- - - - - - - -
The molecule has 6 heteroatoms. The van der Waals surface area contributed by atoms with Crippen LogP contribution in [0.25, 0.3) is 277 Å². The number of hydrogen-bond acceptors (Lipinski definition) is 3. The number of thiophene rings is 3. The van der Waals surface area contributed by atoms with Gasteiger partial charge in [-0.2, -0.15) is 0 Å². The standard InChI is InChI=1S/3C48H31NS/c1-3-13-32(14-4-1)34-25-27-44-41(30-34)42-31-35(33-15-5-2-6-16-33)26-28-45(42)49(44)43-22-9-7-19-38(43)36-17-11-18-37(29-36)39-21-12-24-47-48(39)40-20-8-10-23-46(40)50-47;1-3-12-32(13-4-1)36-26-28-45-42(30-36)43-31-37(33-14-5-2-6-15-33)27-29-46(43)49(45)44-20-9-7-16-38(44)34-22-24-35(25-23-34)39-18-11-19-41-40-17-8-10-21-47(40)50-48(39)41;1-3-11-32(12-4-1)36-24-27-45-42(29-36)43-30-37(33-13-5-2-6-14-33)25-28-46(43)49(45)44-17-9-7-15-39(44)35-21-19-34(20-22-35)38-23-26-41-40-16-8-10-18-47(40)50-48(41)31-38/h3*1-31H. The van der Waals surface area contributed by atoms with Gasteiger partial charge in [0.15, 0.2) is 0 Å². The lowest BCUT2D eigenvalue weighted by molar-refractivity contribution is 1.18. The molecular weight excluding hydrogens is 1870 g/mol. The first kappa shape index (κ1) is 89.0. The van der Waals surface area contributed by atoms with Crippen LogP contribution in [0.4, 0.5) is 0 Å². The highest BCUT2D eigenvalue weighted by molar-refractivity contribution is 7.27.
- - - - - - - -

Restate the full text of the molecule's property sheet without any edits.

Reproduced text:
The molecule has 6 heteroatoms. The van der Waals surface area contributed by atoms with Crippen LogP contribution in [0.25, 0.3) is 277 Å². The number of hydrogen-bond acceptors (Lipinski definition) is 3. The number of thiophene rings is 3. The van der Waals surface area contributed by atoms with Gasteiger partial charge in [-0.2, -0.15) is 0 Å². The standard InChI is InChI=1S/3C48H31NS/c1-3-13-32(14-4-1)34-25-27-44-41(30-34)42-31-35(33-15-5-2-6-16-33)26-28-45(42)49(44)43-22-9-7-19-38(43)36-17-11-18-37(29-36)39-21-12-24-47-48(39)40-20-8-10-23-46(40)50-47;1-3-12-32(13-4-1)36-26-28-45-42(30-36)43-31-37(33-14-5-2-6-15-33)27-29-46(43)49(45)44-20-9-7-16-38(44)34-22-24-35(25-23-34)39-18-11-19-41-40-17-8-10-21-47(40)50-48(39)41;1-3-11-32(12-4-1)36-24-27-45-42(29-36)43-30-37(33-13-5-2-6-14-33)25-28-46(43)49(45)44-17-9-7-15-39(44)35-21-19-34(20-22-35)38-23-26-41-40-16-8-10-18-47(40)50-48(41)31-38/h3*1-31H. The van der Waals surface area contributed by atoms with Gasteiger partial charge in [0.15, 0.2) is 0 Å². The lowest BCUT2D eigenvalue weighted by molar-refractivity contribution is 1.18. The molecular weight excluding hydrogens is 1870 g/mol. The first kappa shape index (κ1) is 89.0. The van der Waals surface area contributed by atoms with Crippen LogP contribution in [0.4, 0.5) is 0 Å². The highest BCUT2D eigenvalue weighted by molar-refractivity contribution is 7.27.